As a homesteader that is starting to have a surplus of eggs, or a consumer supporting local farms, a common question people ask is "How Long Do Farm Fresh Eggs Last?"
We will answer that question and so many more. Here is everything you need to know about how long they last, if they need refrigerated, and what makes them different from store-bought eggs.
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What is the Difference Between Farm Fresh and Store-Bought Eggs?
Many people that eat farm fresh eggs will attest to them having more flavor or even that they are better for baking. However, scientific research has indicated these claims have no facts to support these statements.
While taste is not a difference there are a few other key differences including nutrition, bloom, and quality of life for the hens.
Scientists have proven that farm fresh eggs have less saturated fat and cholesterol, more vitamins including A, D, and E, and they have more fatty acids.
This high dose of vitamins is exceptionally benefits to those that have deficiencies in their diet.
Bloom on Eggs
Store-bought eggs are highly sanitized and no longer have the bloom on them, as many consumers prefer pristine and clean eggs without a film or dirt on them.
Better Living Conditions
Consumers tend to be removed from their source of food, especially in America. Many egg buyers are unaware of the poor living conditions of the chickens that produce their store-bought eggs.
I will spare you the worst of it, but know that mass produced eggs come from hens that never see the light of day or a blade of grass (even the cage free eggs). These birds live in a quarter or less of their required space, which leads to disease and other complications.
Farm Fresh Eggs on the other hand come from a variety of farms but are typically free ranged or in a coop and run that provides adequate or more than adequate space for them to thrive.
Egg Tower and Egg Baskets are the perfect way to store farm fresh eggs on your counter. We utilize this system to track freshness of eggs as oldest eggs are moved to the bottom of the tower, and the basket is overflow for when we have more than 3 dozen eggs.
What is Bloom?
Perhaps one of the most notable differences between Farm Fresh Eggs and Store-Bought, is that farm fresh has a coating on them. This is called 'Bloom' or 'Cuticle.'
This protective barrier seals the egg which prevents it from being contaminated by bacteria and oxygen. Due to this protection, farm fresh eggs last far longer in the fridge or on the counter than store-bought eggs.
Do Farm Fresh Eggs Need Washed?
No, Farm Fresh Eggs do not need to be washed!
The bloom will protect the egg from bacteria and dramatically increase the shelf life of eggs. Farm Fresh Eggs can even be safely kept on the counter, unlike their store-bought counterparts.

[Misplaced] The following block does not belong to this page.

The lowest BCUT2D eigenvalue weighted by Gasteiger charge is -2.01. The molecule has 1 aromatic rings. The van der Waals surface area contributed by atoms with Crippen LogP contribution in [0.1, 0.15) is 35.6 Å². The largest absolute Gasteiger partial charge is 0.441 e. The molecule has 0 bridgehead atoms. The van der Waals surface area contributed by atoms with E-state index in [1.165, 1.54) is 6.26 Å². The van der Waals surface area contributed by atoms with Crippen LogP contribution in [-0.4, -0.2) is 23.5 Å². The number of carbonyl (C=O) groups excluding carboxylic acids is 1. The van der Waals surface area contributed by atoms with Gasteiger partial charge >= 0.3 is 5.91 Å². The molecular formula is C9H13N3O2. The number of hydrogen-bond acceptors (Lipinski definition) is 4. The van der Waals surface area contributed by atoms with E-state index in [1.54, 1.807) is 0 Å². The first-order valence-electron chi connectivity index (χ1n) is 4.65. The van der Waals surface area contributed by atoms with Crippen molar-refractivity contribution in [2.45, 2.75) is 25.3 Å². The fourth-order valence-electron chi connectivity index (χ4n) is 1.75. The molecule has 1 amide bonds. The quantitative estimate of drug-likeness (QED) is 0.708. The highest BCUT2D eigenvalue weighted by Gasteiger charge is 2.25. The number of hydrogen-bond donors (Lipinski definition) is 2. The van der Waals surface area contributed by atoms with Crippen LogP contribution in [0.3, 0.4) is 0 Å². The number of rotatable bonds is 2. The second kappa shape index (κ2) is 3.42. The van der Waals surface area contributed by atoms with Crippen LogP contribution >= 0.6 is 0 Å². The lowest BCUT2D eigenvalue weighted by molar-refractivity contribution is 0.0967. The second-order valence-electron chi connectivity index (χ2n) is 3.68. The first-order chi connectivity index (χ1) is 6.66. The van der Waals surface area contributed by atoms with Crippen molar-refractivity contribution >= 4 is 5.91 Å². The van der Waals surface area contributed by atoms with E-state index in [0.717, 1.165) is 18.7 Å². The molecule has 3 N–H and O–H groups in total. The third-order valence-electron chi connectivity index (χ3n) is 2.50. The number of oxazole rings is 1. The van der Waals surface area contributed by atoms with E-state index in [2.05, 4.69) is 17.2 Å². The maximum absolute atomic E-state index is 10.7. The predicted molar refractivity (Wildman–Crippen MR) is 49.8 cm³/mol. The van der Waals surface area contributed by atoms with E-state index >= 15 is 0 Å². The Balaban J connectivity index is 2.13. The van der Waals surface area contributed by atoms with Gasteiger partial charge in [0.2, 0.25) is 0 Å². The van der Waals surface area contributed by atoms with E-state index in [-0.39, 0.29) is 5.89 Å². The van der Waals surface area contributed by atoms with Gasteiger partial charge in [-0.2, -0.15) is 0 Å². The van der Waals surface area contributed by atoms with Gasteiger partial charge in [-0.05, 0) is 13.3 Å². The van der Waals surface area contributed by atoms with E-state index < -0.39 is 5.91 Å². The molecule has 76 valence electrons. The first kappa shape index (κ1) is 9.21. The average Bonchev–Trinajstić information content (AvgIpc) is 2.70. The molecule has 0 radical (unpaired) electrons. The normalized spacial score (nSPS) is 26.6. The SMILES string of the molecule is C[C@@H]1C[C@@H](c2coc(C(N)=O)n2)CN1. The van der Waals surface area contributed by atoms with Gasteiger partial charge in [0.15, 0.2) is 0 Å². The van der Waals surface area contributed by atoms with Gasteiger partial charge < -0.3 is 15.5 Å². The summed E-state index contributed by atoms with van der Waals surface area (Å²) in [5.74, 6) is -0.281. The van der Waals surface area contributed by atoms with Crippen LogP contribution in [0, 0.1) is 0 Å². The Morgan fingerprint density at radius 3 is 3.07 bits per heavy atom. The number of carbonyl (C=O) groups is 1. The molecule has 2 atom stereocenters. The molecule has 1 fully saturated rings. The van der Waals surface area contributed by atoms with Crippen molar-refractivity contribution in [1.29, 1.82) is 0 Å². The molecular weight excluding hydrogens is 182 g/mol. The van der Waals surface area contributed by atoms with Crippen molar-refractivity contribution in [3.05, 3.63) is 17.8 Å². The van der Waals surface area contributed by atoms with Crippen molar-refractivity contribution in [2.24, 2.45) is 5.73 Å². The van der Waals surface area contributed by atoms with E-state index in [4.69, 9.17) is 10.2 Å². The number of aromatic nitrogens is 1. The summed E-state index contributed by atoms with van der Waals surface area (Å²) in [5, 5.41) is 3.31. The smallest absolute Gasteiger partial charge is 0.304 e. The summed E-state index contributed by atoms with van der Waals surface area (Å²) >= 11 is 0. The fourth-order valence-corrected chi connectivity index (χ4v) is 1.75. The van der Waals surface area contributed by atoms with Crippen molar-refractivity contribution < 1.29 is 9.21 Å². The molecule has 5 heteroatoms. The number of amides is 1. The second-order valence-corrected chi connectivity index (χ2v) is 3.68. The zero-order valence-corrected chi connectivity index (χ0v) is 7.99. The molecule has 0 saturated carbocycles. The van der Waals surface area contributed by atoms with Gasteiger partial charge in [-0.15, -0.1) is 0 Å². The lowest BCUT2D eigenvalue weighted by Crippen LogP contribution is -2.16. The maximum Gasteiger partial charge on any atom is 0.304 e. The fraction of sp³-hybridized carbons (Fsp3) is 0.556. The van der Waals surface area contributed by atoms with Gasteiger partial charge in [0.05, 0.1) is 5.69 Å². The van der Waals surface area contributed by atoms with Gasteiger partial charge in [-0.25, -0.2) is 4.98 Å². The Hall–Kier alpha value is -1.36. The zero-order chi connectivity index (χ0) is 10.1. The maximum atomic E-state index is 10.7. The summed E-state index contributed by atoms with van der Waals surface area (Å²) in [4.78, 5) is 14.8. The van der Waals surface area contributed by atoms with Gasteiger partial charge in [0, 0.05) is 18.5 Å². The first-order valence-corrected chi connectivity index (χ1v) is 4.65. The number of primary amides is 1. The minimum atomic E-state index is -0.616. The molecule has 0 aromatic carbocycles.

How to Wash Farm Fresh Eggs?
If you are going to wash your farm fresh eggs it is recommended this is done just before use to ensure the bloom has not been compromised.
It is best to gently wipe off any poop or dirt with warm water and a towel. As cold water opens the pores of an egg and allows it to pull in bacteria.
We have lightly wiped many of our eggs as we sell them to friends, family, and coworkers that are still getting used to the concept of farm fresh. We have not had any issues with eggs going bad using this method.
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How Long Do Washed Farm Fresh Eggs Last?
Washed Farm Fresh Eggs can safety last two hours on a counter at room temperature similar to store-bought eggs.
Refrigerators on the other hand help eggs to last substantially longer, even up to 2 (two) months.
How Long Do Unwashed Farm Fresh Eggs Last?
Farm Fresh Eggs can safety last two to four weeks on a counter at room temperature on the counter.
Refrigerators on the other hand help eggs to last 7 (seven) times longer. That is for up to 6 months!
Do Farm Fresh Eggs Need Refrigerated?
Farm Fresh Eggs do not need to be refrigerated, although it will extend how long they can be eaten by several months.
How to Tell if an Egg Has Gone Bad?
The easiest way to tell if an egg has gone bad is the Float Test.
To perform the test simply take a bowl, cup, or jar and fill it with water. Gently put the egg in the water and examine the results.
If it floats, then it has gone bad and should not be eaten. This is because there is too much air in the egg that it becomes buoyant, and likely means there is bacteria present as well.
If it sinks, then the egg is edible and can safely be eaten.
It should be noted that if it sinks but stands upright, the egg is starting to become buoyant and should be eaten soon.
Farm Fresh Eggs are a healthy choice both for the consumer and for the hen that lays them. These fresh eggs can remain unwashed and will last up to 3 (three) times longer than store-bought eggs.
If you are ever unsure if an egg is still edible, it is best to do the float test to determine if it sinks.
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